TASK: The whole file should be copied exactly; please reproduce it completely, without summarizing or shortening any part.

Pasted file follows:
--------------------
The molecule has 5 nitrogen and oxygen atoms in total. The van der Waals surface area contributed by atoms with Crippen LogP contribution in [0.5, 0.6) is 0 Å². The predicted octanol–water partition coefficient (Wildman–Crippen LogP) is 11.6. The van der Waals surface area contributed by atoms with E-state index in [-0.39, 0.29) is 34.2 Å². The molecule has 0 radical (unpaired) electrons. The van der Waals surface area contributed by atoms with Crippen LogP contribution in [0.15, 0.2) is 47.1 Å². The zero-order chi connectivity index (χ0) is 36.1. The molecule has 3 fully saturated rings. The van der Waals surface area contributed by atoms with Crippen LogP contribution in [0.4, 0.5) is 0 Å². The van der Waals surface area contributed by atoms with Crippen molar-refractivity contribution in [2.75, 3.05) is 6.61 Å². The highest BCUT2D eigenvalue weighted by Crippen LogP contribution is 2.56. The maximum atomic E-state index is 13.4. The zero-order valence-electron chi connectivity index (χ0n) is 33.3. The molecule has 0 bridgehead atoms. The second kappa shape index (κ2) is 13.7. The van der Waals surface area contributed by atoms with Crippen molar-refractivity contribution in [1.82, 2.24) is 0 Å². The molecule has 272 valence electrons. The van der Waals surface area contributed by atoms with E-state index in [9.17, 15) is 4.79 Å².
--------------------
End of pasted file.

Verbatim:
The molecule has 5 nitrogen and oxygen atoms in total. The van der Waals surface area contributed by atoms with Crippen LogP contribution in [0.5, 0.6) is 0 Å². The predicted octanol–water partition coefficient (Wildman–Crippen LogP) is 11.6. The van der Waals surface area contributed by atoms with E-state index in [-0.39, 0.29) is 34.2 Å². The molecule has 0 radical (unpaired) electrons. The van der Waals surface area contributed by atoms with Crippen LogP contribution in [0.15, 0.2) is 47.1 Å². The zero-order chi connectivity index (χ0) is 36.1. The molecule has 3 fully saturated rings. The van der Waals surface area contributed by atoms with Crippen LogP contribution in [0.4, 0.5) is 0 Å². The van der Waals surface area contributed by atoms with Crippen molar-refractivity contribution in [2.75, 3.05) is 6.61 Å². The highest BCUT2D eigenvalue weighted by Crippen LogP contribution is 2.56. The maximum atomic E-state index is 13.4. The zero-order valence-electron chi connectivity index (χ0n) is 33.3. The molecule has 0 bridgehead atoms. The second kappa shape index (κ2) is 13.7. The van der Waals surface area contributed by atoms with Crippen molar-refractivity contribution in [1.82, 2.24) is 0 Å². The molecule has 272 valence electrons. The van der Waals surface area contributed by atoms with E-state index in [9.17, 15) is 4.79 Å².